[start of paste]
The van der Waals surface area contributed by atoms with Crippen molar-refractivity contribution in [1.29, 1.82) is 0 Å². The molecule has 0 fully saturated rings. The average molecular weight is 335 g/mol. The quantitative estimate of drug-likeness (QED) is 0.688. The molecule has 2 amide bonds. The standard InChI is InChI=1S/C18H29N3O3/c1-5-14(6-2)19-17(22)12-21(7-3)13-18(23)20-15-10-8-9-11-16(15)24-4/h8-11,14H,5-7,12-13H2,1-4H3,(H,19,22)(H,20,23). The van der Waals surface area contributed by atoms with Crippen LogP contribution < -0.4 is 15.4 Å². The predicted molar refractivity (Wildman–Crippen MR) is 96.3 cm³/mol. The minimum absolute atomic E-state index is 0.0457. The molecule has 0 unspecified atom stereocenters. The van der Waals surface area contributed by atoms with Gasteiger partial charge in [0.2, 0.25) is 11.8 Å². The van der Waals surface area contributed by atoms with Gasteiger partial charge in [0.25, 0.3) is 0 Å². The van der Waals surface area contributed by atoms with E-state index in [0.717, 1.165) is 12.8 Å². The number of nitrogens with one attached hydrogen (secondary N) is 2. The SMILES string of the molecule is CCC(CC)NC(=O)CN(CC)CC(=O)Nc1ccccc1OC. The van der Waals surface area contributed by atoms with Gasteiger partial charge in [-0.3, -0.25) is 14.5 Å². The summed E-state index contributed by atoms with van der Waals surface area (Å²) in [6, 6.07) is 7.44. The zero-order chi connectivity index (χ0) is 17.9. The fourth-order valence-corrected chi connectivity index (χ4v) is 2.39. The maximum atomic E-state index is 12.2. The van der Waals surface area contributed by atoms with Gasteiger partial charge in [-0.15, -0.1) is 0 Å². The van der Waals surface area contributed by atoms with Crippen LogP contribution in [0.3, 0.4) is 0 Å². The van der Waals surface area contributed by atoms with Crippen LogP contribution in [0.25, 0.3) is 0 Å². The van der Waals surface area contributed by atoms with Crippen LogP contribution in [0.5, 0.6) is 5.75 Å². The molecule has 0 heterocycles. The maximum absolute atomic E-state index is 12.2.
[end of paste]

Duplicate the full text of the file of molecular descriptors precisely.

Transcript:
The van der Waals surface area contributed by atoms with Crippen molar-refractivity contribution in [1.29, 1.82) is 0 Å². The molecule has 0 fully saturated rings. The average molecular weight is 335 g/mol. The quantitative estimate of drug-likeness (QED) is 0.688. The molecule has 2 amide bonds. The standard InChI is InChI=1S/C18H29N3O3/c1-5-14(6-2)19-17(22)12-21(7-3)13-18(23)20-15-10-8-9-11-16(15)24-4/h8-11,14H,5-7,12-13H2,1-4H3,(H,19,22)(H,20,23). The van der Waals surface area contributed by atoms with Crippen LogP contribution < -0.4 is 15.4 Å². The predicted molar refractivity (Wildman–Crippen MR) is 96.3 cm³/mol. The minimum absolute atomic E-state index is 0.0457. The molecule has 0 unspecified atom stereocenters. The van der Waals surface area contributed by atoms with Gasteiger partial charge in [0.2, 0.25) is 11.8 Å². The van der Waals surface area contributed by atoms with Gasteiger partial charge in [0.25, 0.3) is 0 Å². The van der Waals surface area contributed by atoms with E-state index in [0.717, 1.165) is 12.8 Å². The number of nitrogens with one attached hydrogen (secondary N) is 2. The SMILES string of the molecule is CCC(CC)NC(=O)CN(CC)CC(=O)Nc1ccccc1OC. The van der Waals surface area contributed by atoms with Gasteiger partial charge in [-0.3, -0.25) is 14.5 Å². The summed E-state index contributed by atoms with van der Waals surface area (Å²) in [6, 6.07) is 7.44. The zero-order chi connectivity index (χ0) is 17.9. The fourth-order valence-corrected chi connectivity index (χ4v) is 2.39. The maximum atomic E-state index is 12.2. The van der Waals surface area contributed by atoms with Gasteiger partial charge in [-0.15, -0.1) is 0 Å². The van der Waals surface area contributed by atoms with Crippen LogP contribution in [0.3, 0.4) is 0 Å². The van der Waals surface area contributed by atoms with Crippen LogP contribution in [0.25, 0.3) is 0 Å². The van der Waals surface area contributed by atoms with Crippen LogP contribution in [0.5, 0.6) is 5.75 Å². The molecule has 0 heterocycles. The maximum absolute atomic E-state index is 12.2.